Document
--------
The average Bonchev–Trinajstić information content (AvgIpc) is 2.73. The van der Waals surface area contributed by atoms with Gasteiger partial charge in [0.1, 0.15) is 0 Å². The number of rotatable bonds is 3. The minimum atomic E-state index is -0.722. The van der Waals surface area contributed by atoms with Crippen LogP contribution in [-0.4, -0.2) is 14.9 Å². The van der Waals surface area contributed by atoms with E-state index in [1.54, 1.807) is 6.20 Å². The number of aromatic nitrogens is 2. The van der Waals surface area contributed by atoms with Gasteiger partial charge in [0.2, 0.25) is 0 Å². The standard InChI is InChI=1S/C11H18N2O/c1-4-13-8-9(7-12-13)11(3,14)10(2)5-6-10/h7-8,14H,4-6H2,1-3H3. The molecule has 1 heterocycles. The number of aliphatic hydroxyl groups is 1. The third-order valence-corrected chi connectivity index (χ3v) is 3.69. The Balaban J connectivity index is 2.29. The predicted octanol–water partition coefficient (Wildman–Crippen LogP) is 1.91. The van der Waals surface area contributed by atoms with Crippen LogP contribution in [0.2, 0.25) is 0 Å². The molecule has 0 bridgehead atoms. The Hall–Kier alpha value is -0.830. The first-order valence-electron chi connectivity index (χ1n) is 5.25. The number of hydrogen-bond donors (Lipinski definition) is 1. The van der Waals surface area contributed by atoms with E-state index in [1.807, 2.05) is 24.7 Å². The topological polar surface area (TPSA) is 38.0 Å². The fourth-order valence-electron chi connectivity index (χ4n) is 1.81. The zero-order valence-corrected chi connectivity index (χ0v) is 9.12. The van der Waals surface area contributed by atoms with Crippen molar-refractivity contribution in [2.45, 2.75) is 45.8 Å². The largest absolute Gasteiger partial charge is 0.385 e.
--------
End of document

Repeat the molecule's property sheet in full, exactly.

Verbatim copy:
The average Bonchev–Trinajstić information content (AvgIpc) is 2.73. The van der Waals surface area contributed by atoms with Gasteiger partial charge in [0.1, 0.15) is 0 Å². The number of rotatable bonds is 3. The minimum atomic E-state index is -0.722. The van der Waals surface area contributed by atoms with Crippen LogP contribution in [-0.4, -0.2) is 14.9 Å². The van der Waals surface area contributed by atoms with E-state index in [1.54, 1.807) is 6.20 Å². The number of aromatic nitrogens is 2. The van der Waals surface area contributed by atoms with Gasteiger partial charge in [0.2, 0.25) is 0 Å². The standard InChI is InChI=1S/C11H18N2O/c1-4-13-8-9(7-12-13)11(3,14)10(2)5-6-10/h7-8,14H,4-6H2,1-3H3. The molecule has 1 heterocycles. The number of aliphatic hydroxyl groups is 1. The third-order valence-corrected chi connectivity index (χ3v) is 3.69. The Balaban J connectivity index is 2.29. The predicted octanol–water partition coefficient (Wildman–Crippen LogP) is 1.91. The van der Waals surface area contributed by atoms with Crippen LogP contribution in [0.2, 0.25) is 0 Å². The molecule has 0 bridgehead atoms. The Hall–Kier alpha value is -0.830. The first-order valence-electron chi connectivity index (χ1n) is 5.25. The number of hydrogen-bond donors (Lipinski definition) is 1. The van der Waals surface area contributed by atoms with E-state index in [1.807, 2.05) is 24.7 Å². The topological polar surface area (TPSA) is 38.0 Å². The fourth-order valence-electron chi connectivity index (χ4n) is 1.81. The zero-order valence-corrected chi connectivity index (χ0v) is 9.12. The van der Waals surface area contributed by atoms with Crippen molar-refractivity contribution in [2.45, 2.75) is 45.8 Å². The largest absolute Gasteiger partial charge is 0.385 e.